Finally, when we realized we were only prolonging her pain for our inability to let go, we decided to put her down. It was the hardest thing. The vet we went to was beyond kind. They sat with us for hours.

    I have never loved a cat like I love Kady. I have never grieved a cat like I’m still grieving Kady. I miss her. She was the best cat. She was my therapy cat. When I was depressed, she would crawl in my arms and sleep with me. She always wanted to be held. I’m crying just thinking about her now.

    I didn’t have enough money to get her cremated, but the vet said we could make payments. They said they were giving us the cheapest package, but I think they gave us the most expensive one they had at the cheapest price. A few weeks later, Kady’s ashes came in a polished wooden box with a card, flowers, and a little pin. Then, later, I got another card in the mail signed personally by every person at the vet. I don’t know how they did it. They must see owners going through this every day. Do they give everyone this special treatment? I don’t know… but I am forever grateful. Kady brought out the best in all of us.

    I’d love to end this post here, but I have tons more to share. Life has been inside out, upside down, crazy. Kady’s death was just a very deep valley in a series of peaks and valleys that I think are trying to kill me.


    The biggest news is that in the middle of all this, we moved. Or I should say, Kady died before we moved. She never made it to the new place, and maybe that’s a blessing because we downsized and we are living in a one-bedroom now. We are breathing down each other’s necks and I don’t think Kady could have taken it. A dog, a cat, a crazy spaz kitten who climbs the blinds and screens and scuttles to and fro at all hours of the night…a kid going to college, and me who is holding onto my sanity by a thread. It’s a lot.


    We do love the new place, though. I call it “my tiny home.” I’ll share how we’ve fixed it up in the next post or the one after that. It’s not a tiny home. It’s actually quite spacious, but I’ve crammed my bedroom, my office, and a full living room into one room. The living room is my tiny home. Bug has her own regular-sized room in the one bedroom. She’s got plenty of space and has filled it with full-sized vintage furniture she’s bought with her own money off Offer Up. Go Bug.

    Me, though, I’m a bit cramped. I have my bed, I turn around, there’s my desk. I take one step, and there’s the flip-a-switch gas fireplace and my “library,” aka a bookshelf and my turquoise chair. Take another step, and there is our full-sized green velvet couch! Tah-dah, it’s a living room complete with a coffee table and lots of light and plants!  And it’s all curled up into a Fibonacci sequence in one room. It’s actually quite impressive though impossible to photograph.


    I’ve already shared what the outside is like on Instagram. It’s Duck Pond City. I made the mistake of letting Cody off-leash on a hot day when we first got here. I’m never going to do that again. No, it’s not flooded. This is just the design of the apartment complex, so you can fit several units in a small space without feeling like you are on top of each other. Water is magical that way. We love it. I feel like I live in the forest with a stream nearby. You can hear water falling constantly, lulling me to sleep at night.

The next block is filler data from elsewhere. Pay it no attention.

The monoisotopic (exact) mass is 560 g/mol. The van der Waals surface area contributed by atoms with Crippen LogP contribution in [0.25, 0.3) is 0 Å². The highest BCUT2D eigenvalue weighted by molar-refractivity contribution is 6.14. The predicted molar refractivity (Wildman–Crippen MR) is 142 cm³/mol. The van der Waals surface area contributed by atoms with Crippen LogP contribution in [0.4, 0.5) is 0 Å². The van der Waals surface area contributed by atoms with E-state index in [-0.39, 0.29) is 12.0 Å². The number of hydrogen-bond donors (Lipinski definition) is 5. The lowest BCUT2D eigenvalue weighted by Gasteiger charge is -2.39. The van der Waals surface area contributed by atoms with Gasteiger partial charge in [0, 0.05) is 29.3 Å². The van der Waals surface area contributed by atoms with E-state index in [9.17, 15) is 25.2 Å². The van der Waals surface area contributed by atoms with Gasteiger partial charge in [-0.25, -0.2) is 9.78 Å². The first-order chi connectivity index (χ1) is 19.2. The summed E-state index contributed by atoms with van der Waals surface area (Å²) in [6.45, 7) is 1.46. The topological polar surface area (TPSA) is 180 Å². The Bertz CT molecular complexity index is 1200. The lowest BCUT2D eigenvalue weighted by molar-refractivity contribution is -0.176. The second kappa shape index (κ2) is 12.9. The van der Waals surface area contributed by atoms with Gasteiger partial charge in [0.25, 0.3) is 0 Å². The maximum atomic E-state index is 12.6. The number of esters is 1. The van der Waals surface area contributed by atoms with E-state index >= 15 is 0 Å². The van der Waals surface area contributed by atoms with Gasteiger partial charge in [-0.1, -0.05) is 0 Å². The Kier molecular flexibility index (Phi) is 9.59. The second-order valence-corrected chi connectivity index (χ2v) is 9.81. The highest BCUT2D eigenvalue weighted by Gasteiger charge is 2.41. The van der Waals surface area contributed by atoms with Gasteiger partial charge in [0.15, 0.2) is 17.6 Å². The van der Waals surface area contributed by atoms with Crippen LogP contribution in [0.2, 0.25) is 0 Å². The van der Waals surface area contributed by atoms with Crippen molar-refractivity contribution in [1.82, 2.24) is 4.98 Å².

I’ll leave you with this mid-moving shot. Lots has happened since this photo, but I can’t fit it all in this post!

    Until next time!

  • Life Lessons,  party party,  Shop Talk,  spilling my guts,  The Desert,  working woman

    Winter Forever


    I know everyone is feeling it. The lack of sunshine directly contributes to the lack of serotonin in my brain and so many of my fellow warriors in the trenches of mental illness. We are fighting a monotonous, endless war against depression and the human condition. Every day is a battle to see the bright side. But there are bright sides! They still exist! I’m spinning as fast as possible to turn every negative thought into a positive one. Let’s keep up the good fight! Let’s find the sunshiney glimmers between the dark, dreary winter storms!


    I’m lucky enough to have a big birthday to celebrate after Christmas and New Year’s. It was good planning to have a kid in January to give myself something to look forward to in the dark days of winter.

    Bug, however, does NOT like having a winter birthday. All she wants is a pool party with sunshine and friends splashing around in bikinis.  And every year, we have to fret about whether or not her party will get rained out. I mean, yes, we are lucky that these are the problems we have to worry about when other kids are just fortunate enough to wake up alive and not to the sounds of bombs going off. But you know what I mean. Real-life problems in my small world are weather and paying rent.

    This was probably the first year in her eighteen years that it rained, and we had to consider a plan B: cramming all twenty of her high school buddies into our tiny apartment. We opened the weather app daily and discussed the predicted rain percentages.  On Monday, there was a 40% chance; on Tuesday, there was a 60% chance; by Friday, there was an 80% chance. It was not looking good, but the plan must go on!